Why are we pretending that gun violence was not a systematic racialized and gendered issue before February 14th, 2018? Where are the black women founders of the Black Lives Matter movement—Patrisse Khan-Cullors, Opal Tometi, and Alicia Garza (the one name I did not have to google)? Where are the organizers of the #SayHerName Campaign of 2015, who demanded Washington University publish their study that found nearly 60 percent of black women killed by police were unarmed? Where are the other awareness campaigns, like Project Orange Tree led by black and indigenous women who wear orange because historically that was a call between hunters not to shoot? Where are their stories, activism, and lived experiences?

It is not that Greta and the Parkland survivors should not speak to their own experiences, but that there is an incredible silencing of perspectives that differ from the idea of the dominant activist body that dictates solutions. People of colour advocates, especially black, indigenous, and “third world” activists are seen as the radical body, the othered body, the “colored” body. And when I speak about Greta and the Parkland survivors, I am not attacking them as much as I am attacking this system that utilizes them to maintain a conformist and white supremacist power dynamic.

Greta will be praised mainly because her forms of advocacy are nonviolent and are not rooted in the dismantling of racist and classist forms of colonial power that are embedded into climate change. Climate change is not an isolated issue. The climate crisis is one of a racial crisis. It’s one of a sexist crisis. It’s one of a colonial crisis. It’s one of a capitalist crisis. Greta is not advocating for justice that dismantles these intersecting layers of oppression. Accordingly, political leaders and mass media can praise Greta and center her as the climate saviour because her advocacy is not one that questions and challenges their own compliance and dominance in the continued genocide of our planet and its peoples.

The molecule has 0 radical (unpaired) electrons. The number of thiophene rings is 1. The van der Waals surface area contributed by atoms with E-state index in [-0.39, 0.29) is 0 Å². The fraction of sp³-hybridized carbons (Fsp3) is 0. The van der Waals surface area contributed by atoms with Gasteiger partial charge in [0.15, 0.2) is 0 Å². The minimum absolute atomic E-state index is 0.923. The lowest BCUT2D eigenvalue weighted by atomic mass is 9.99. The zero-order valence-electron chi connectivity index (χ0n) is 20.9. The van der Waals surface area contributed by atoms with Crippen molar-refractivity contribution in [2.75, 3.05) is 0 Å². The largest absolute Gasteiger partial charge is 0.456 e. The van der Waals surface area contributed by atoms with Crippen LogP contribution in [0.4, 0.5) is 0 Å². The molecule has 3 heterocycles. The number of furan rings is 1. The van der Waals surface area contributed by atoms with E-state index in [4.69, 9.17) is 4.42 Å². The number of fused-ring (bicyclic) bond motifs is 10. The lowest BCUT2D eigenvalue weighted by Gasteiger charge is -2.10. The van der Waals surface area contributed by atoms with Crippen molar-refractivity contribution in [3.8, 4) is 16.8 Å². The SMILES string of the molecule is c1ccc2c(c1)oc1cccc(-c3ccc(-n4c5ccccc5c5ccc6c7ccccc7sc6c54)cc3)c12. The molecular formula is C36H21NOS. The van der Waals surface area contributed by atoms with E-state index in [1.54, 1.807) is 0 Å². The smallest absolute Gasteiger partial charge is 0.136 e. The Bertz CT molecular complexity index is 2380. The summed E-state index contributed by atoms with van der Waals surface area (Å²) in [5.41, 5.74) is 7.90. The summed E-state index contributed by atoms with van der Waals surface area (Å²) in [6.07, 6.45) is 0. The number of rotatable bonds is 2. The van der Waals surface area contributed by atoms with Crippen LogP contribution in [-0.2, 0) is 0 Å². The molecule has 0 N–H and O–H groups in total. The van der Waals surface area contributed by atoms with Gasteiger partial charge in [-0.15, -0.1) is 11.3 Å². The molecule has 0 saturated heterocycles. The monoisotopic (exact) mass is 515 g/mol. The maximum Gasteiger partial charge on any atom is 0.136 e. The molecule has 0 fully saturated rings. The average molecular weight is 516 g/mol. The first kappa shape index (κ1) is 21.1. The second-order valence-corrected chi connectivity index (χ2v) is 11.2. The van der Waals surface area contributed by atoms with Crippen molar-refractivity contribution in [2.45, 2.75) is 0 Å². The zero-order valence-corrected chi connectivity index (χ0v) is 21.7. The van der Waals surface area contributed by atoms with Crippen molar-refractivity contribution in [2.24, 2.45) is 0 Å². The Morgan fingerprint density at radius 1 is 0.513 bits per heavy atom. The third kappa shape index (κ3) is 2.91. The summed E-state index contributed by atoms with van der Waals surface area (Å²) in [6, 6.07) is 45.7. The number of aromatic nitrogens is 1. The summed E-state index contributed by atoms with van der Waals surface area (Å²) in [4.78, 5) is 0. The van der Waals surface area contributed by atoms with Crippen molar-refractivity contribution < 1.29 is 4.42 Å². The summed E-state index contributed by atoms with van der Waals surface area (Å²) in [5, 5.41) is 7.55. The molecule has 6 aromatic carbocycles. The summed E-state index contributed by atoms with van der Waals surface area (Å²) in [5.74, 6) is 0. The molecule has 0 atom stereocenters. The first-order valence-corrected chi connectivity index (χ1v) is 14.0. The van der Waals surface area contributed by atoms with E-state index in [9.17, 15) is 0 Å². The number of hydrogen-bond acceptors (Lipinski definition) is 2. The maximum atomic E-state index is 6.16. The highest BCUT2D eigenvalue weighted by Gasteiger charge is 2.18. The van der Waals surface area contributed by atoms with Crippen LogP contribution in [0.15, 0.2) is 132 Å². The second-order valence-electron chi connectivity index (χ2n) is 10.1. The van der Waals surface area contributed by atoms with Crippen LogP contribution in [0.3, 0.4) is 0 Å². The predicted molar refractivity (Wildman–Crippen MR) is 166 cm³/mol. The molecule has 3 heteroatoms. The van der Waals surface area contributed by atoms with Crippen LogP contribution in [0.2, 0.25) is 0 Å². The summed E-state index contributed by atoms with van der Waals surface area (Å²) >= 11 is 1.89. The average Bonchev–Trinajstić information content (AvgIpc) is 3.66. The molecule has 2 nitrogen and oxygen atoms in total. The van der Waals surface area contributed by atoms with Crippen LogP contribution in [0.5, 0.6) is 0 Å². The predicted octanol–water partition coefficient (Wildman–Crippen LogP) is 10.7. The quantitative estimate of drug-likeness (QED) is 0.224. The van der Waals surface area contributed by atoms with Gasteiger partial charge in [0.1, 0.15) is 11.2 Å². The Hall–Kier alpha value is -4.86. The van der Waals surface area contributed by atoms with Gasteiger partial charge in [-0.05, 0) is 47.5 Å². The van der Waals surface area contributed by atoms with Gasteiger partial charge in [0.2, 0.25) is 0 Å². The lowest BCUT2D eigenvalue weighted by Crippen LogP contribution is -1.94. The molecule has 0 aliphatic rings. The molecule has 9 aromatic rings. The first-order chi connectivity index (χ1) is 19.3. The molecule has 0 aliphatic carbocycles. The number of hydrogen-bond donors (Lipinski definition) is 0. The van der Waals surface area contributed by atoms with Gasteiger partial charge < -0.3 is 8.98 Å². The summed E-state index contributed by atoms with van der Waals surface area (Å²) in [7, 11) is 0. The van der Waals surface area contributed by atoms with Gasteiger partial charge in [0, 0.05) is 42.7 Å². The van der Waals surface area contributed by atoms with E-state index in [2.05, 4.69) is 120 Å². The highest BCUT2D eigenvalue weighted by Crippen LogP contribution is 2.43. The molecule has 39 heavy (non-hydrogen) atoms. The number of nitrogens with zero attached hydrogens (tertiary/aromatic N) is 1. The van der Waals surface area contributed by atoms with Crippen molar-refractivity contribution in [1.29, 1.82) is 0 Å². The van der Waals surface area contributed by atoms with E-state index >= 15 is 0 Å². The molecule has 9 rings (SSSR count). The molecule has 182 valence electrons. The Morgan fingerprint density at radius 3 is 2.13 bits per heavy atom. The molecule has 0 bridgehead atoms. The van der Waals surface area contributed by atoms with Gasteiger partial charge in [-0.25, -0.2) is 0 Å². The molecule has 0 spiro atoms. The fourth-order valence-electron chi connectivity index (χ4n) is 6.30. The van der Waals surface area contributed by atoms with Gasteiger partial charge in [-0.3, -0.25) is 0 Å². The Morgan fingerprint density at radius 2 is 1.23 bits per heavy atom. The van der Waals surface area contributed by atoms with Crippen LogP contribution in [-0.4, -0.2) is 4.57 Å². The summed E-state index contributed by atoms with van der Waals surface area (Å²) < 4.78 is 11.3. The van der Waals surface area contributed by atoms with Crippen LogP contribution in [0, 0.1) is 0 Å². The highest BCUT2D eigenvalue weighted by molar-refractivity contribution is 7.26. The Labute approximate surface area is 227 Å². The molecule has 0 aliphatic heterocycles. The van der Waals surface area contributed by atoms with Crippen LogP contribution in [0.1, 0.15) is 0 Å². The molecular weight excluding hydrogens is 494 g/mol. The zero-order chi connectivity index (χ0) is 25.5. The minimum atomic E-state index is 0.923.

The voices of people of colour, women, poor, disabled, fat, immigrant, refugee communities are not centered precisely because they are working to dismantle that power structure beyond superficial layers. In the face of whose activism to choose, middle-to-higher class, rich, white, straight men will choose the activist that allows them to keep their comfort and privilege. By working to dismantle the consequences rather than roots of climate change, Greta can utilize these nonviolent forms of resistance and it works great for her, but we cannot and should not equate creating a climate strike day or organizing awareness marches, as equivalent to those who put themselves and their lives in danger every day. Who are on the ground doing the work, who are sitting in jail for protesting, who cannot find housing because they were displaced from their homes, who cannot find employment because of their past advocacy, who are surveillanced by the state, who are killed every single day, fighting for justice in a system that values everything but their lives. I think of the The Chaski Warmi of the Abyayala, a tribe of indigenous women demanding that the United Nations put indigenous culture and livelihood over mining and unsustainable development in Ecuador. To be honest, they are the only indigenous activists I know without having to search and sift through media coverage. Embarrassingly, I had to look up 15-year-old, Autumn Peltier, an indigenous water activist fighting against the exploitation and degradation of indigenous peoples and land in Canada, who is completely unknown to me even while I have grown up here.

I hope that just because Greta is inhabiting a less “radical” body, we do not put her actions, protests, and forms of resistance as superior than those of continually marginalized communities. Greta’s work and advocacy are an integral and important step of climate and environmental justice. However, let me be clear: we are aware, but awareness is just not enough.